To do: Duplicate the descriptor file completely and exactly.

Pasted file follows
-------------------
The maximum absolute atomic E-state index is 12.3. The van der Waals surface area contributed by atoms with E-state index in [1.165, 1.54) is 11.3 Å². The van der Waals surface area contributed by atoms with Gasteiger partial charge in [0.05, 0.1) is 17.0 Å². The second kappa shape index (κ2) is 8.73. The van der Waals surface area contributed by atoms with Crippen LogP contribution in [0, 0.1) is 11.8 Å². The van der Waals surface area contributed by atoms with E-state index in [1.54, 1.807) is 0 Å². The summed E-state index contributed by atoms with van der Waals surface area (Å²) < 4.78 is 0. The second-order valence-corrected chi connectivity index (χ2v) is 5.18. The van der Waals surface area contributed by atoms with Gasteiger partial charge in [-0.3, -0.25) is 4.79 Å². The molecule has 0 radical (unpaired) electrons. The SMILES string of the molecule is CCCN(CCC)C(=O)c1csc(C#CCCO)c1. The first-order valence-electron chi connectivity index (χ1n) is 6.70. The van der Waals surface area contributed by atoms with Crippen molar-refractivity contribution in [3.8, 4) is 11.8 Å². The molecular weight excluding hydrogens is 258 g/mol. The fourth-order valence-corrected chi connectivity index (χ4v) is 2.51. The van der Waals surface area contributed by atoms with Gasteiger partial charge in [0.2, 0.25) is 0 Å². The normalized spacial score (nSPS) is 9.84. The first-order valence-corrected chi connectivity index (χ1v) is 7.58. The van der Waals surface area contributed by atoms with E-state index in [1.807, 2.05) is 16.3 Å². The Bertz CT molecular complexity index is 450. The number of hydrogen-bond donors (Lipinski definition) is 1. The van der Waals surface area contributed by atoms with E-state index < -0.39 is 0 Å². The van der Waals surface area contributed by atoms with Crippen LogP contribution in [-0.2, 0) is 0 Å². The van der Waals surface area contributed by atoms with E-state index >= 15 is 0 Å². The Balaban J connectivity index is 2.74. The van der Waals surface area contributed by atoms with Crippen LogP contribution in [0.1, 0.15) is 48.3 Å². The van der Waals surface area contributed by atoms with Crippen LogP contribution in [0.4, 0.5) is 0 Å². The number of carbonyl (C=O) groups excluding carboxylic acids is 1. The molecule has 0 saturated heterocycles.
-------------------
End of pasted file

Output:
The maximum absolute atomic E-state index is 12.3. The van der Waals surface area contributed by atoms with E-state index in [1.165, 1.54) is 11.3 Å². The van der Waals surface area contributed by atoms with Gasteiger partial charge in [0.05, 0.1) is 17.0 Å². The second kappa shape index (κ2) is 8.73. The van der Waals surface area contributed by atoms with Crippen LogP contribution in [0, 0.1) is 11.8 Å². The van der Waals surface area contributed by atoms with E-state index in [1.54, 1.807) is 0 Å². The summed E-state index contributed by atoms with van der Waals surface area (Å²) < 4.78 is 0. The second-order valence-corrected chi connectivity index (χ2v) is 5.18. The van der Waals surface area contributed by atoms with Gasteiger partial charge in [-0.3, -0.25) is 4.79 Å². The molecule has 0 radical (unpaired) electrons. The SMILES string of the molecule is CCCN(CCC)C(=O)c1csc(C#CCCO)c1. The first-order valence-electron chi connectivity index (χ1n) is 6.70. The van der Waals surface area contributed by atoms with Crippen molar-refractivity contribution in [3.8, 4) is 11.8 Å². The molecular weight excluding hydrogens is 258 g/mol. The fourth-order valence-corrected chi connectivity index (χ4v) is 2.51. The van der Waals surface area contributed by atoms with Gasteiger partial charge in [0.2, 0.25) is 0 Å². The normalized spacial score (nSPS) is 9.84. The first-order valence-corrected chi connectivity index (χ1v) is 7.58. The van der Waals surface area contributed by atoms with E-state index in [1.807, 2.05) is 16.3 Å². The Bertz CT molecular complexity index is 450. The number of hydrogen-bond donors (Lipinski definition) is 1. The van der Waals surface area contributed by atoms with E-state index < -0.39 is 0 Å². The van der Waals surface area contributed by atoms with Crippen LogP contribution in [-0.2, 0) is 0 Å². The van der Waals surface area contributed by atoms with E-state index >= 15 is 0 Å². The Balaban J connectivity index is 2.74. The van der Waals surface area contributed by atoms with Crippen LogP contribution in [0.1, 0.15) is 48.3 Å². The van der Waals surface area contributed by atoms with Crippen LogP contribution in [0.4, 0.5) is 0 Å². The number of carbonyl (C=O) groups excluding carboxylic acids is 1. The molecule has 0 saturated heterocycles.